The neuropathy group showed a significant favorable interaction effect of vibration x ADT on RMS of the COP velocity in the AP direction (p = 0.05), whereas this interaction effect was not present in the ML direction (p = 0.76). In the nondisabled group, no interaction effects of vibration and either vision or ADT on the RMS of the COP velocity were found in either the AP or ML direction.

DISCUSSION

In line with other research [9-10,25], we found that in subjects with neuropathy, balance was impaired and worsened when the balance task became more difficult. Moreover, when an ADT was presented, vibrating insoles improved balance in subjects with neuropathy, suggesting that when attention is distracted from the standing task, random vibrations applied to the feet improve balance. In contrast to earlier research [15-16], we found no effects of vibrating insoles in nondisabled subjects. The interaction effect in persons with neuropathy can mainly be explained by the improvement in balance as a result of vibrating insoles during the most difficult balance task: standing with the eyes closed and performing an ADT (Figure 3). The results from our study show that when vision is occluded and attention is distracted, the destabilizing effect of these interventions seems to diminish when random vibrations are applied to the plantar surface of the feet. During the condition with the eyes closed and an ADT, subjects have fewer compensatory options for balance control. Therefore, subjects have to rely more on the remaining information sources, of which mechanoreceptors on the plantar side of the feet are the most important, to control their standing balance. Improvement of the sensation of plantar surface pressure by vibrating insoles may lead to improved balance when subjects cannot use compensatory strategies.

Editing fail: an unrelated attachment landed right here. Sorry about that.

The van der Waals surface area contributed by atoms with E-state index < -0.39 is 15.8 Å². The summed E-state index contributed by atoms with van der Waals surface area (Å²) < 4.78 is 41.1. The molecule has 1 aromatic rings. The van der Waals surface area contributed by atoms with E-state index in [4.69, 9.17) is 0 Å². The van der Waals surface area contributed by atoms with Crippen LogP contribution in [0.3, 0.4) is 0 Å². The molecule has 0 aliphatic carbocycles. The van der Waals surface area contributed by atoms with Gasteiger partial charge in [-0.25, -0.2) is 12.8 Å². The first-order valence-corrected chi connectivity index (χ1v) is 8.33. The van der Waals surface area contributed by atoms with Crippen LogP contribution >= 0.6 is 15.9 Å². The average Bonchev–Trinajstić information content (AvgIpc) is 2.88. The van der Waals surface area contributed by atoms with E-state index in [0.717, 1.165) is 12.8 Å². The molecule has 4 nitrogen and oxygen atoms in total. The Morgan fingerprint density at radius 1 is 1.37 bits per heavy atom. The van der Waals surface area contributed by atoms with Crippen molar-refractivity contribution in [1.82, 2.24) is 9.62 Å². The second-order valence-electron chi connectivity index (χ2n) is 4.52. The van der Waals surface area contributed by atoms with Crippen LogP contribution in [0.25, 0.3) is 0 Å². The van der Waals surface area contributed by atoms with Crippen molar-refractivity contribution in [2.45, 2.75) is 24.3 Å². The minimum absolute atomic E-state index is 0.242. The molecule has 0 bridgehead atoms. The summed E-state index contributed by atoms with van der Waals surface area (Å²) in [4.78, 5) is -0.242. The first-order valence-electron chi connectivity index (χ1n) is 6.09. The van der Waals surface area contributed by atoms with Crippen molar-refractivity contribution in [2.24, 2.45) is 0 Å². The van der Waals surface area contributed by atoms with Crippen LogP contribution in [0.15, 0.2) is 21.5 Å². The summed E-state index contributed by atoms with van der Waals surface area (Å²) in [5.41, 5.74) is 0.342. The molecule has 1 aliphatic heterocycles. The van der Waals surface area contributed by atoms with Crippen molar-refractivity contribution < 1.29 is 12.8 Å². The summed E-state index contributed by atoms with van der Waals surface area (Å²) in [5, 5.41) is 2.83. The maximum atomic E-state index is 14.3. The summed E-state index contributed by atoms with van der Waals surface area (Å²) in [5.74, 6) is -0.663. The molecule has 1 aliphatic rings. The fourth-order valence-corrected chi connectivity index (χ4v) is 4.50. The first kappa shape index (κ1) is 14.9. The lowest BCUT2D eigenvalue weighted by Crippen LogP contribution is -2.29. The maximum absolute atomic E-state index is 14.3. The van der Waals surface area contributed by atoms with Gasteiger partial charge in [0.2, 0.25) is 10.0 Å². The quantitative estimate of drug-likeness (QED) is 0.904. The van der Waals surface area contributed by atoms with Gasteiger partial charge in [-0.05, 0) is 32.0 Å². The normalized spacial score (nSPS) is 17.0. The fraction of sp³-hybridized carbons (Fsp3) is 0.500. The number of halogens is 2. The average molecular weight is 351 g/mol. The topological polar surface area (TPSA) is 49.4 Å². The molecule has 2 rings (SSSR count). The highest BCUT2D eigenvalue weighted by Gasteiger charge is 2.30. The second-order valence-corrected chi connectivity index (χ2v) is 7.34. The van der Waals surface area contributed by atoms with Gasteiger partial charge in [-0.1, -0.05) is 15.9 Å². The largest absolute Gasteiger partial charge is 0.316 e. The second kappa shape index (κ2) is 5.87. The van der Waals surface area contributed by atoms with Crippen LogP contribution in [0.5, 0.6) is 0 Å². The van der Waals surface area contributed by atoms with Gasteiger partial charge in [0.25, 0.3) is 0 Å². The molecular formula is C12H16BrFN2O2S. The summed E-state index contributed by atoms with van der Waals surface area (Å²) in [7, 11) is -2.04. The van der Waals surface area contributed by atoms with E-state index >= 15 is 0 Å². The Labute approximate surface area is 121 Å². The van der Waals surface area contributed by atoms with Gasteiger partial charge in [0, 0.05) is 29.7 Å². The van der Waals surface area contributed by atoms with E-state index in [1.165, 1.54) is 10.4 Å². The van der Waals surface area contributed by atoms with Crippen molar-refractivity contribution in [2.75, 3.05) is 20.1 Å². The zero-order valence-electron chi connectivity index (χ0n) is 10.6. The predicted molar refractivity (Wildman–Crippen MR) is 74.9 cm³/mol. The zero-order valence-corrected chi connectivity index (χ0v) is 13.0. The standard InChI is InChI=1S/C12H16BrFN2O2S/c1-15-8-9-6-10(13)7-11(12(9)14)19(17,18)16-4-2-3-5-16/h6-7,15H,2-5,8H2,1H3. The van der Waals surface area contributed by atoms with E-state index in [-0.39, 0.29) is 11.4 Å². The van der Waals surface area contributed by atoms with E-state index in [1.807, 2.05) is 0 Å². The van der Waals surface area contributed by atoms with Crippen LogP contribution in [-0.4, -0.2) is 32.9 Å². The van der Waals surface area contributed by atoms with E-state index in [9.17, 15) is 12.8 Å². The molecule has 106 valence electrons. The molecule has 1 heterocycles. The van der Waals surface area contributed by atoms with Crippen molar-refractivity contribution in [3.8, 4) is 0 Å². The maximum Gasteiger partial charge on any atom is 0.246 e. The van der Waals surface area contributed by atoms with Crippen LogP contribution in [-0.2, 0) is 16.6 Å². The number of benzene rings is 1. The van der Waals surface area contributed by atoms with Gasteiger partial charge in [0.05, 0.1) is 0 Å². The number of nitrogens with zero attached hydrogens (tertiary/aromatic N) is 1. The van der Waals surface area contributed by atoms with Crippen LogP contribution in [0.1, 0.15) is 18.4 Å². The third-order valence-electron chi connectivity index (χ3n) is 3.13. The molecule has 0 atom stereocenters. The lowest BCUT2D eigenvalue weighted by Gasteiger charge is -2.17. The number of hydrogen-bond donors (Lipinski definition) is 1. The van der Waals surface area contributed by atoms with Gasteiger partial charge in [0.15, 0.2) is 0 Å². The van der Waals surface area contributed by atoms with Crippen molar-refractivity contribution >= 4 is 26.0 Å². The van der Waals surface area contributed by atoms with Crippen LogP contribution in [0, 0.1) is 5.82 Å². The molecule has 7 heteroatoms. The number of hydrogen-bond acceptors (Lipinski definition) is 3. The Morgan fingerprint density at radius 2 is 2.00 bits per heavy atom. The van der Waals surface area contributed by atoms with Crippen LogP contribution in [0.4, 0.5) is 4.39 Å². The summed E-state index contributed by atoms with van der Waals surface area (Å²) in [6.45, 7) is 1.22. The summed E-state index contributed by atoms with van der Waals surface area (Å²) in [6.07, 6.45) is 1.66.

The interaction between vibration and attention in subjects with neuropathy can mainly be explained by a decrease in COP velocity in the AP direction and not the ML direction. One possible explanation is that COP velocity in the AP direction was relatively more affected by the additional ADT (without vibration) than the COP velocity in the ML direction and, therefore, more improvement was possible in the AP direction. A second and more important explanation could be that plantar cutaneous mechanoreceptors play a more important role in the control of COP in the AP direction than in the ML direction [26]. This study showed deteriorated COP control in the AP direction after plantar hypoesthesia. Improving plantar sensation of people with reduced plantar sensation (neuropathy) by vibrating insoles may therefore lead to improvement in balance control in the AP rather than the ML direction.

The findings of this study seem to be less pronounced compared with earlier research on vibrating insoles and application of noise to the feet [13-16]. The effects in persons with neuropathy seemed smaller, and in contrast with previous research, no effects in nondisabled people were found. Several explanations may account for these less pronounced effects. In our study, different measures and a different measuring device for balance were used. The first studies concerning vibrating insoles used excursions of a single shoulder marker to determine balance [15-16]. These shoulder-marker excursions are not commonly used as outcome measures for balance [27]. For example, rotation about the longitudinal axis will result in excursions of a single shoulder marker but is not a balance mechanism. However, according to Priplata et al., excursions of a shoulder marker used in their studies on vibrating insoles [15-16] correlated with COP displacements measured by a force plate [28]. This can only be the case when the human body acts completely as an inverted pendulum and no bending at the hip takes place. A possible explanation, although not very plausible, for the less pronounced findings in our study may be that vibrating insoles have a larger effect on hip strategy and less on ankle strategy, which may explain larger shoulder excursions measured by cameras and smaller effects on COP measured by a force plate.